Mary Perry Smith Donates Huge Historic Black Film Collection To Indiana University’s Black Film Center/Archive

Mary Perry Smith Donates Huge Historic Black Film Collection To Indiana University’s Black Film Center/Archive

Indiana
University’s Black Film Center/Archive,
which was founded in 1981
by Phyllis Klotman, is without
question the greatest research and collection repository of anything and everything
by and about African Americans and films.

As the Center states, its mission is to :1) Expand the film collection of historic and current films by and about Blacks,
2) To encourage the continuation of creative film activity by independent black
filmmakers
, 3) To undertake and encourage research in the history, meaning, and
aesthetics of black film and 4) To guide and support students and researchers in
Black Film Studies.”

It’s definitely worth a trip to Bloomington, Indiana to see this remarkable and important institution for yourself.

And now the Center has announced that Mary Perry Smith, the co-founder of the
Black Filmmakers Hall of Fame, has
donated her vast and expensive collection of Black film memorabilia and artifacts, which includes over 300 linear feet of records, audiovisual materials,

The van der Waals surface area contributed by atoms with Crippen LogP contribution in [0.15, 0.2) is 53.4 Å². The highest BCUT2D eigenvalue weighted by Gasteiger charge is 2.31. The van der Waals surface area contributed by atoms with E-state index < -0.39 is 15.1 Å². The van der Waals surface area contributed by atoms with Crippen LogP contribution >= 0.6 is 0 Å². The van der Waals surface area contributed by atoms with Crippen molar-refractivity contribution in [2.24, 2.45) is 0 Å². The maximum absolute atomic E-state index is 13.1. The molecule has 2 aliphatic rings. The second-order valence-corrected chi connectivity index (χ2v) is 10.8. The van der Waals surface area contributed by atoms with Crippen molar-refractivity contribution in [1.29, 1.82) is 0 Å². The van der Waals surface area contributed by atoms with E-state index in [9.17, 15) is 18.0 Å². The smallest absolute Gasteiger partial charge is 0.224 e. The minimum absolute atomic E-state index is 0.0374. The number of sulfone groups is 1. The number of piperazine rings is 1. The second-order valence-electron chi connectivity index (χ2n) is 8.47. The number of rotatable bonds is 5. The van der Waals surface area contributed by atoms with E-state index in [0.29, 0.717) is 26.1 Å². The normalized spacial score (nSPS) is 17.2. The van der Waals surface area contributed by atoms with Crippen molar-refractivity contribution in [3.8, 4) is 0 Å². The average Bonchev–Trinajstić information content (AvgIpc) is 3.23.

publications and memorabilia from the Black Filmmakers Hall of Fame.

According to the Center’s archivist Brian Graney: “The Black Filmmakers Hall of Fame collection
is a treasure. It illuminates the black presence in film history and adds to
our historical understanding of the growth of black filmmaking — both
Hollywood and independent — over the late 20th century.”

Among the many valuable objects in the Smith collection are the original grave maker of Oscar Micheaux, an oil painting of Madame Sul-Te-Wan AKA Nellie Crawford (pictured above – a film actress in the early 20th century and
the daughter of freed slaves, whose career started in 1915, and continued
until 1958), costumes, including items worn by the dancing team the Nicholas Brothers and Ruby Dee, and the original Hollywood
musical scores and arrangements by musician Phil Moore, who became the first African American composer on staff
at a major studio when he joined MGM
Studios
in 1942.

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Comments

Alias

Very interesting. Thanks for sharing. I have to admit, though, that Indiana University and Indiana in general seem like an odd fit for such a magnificent and important body of work to be held.

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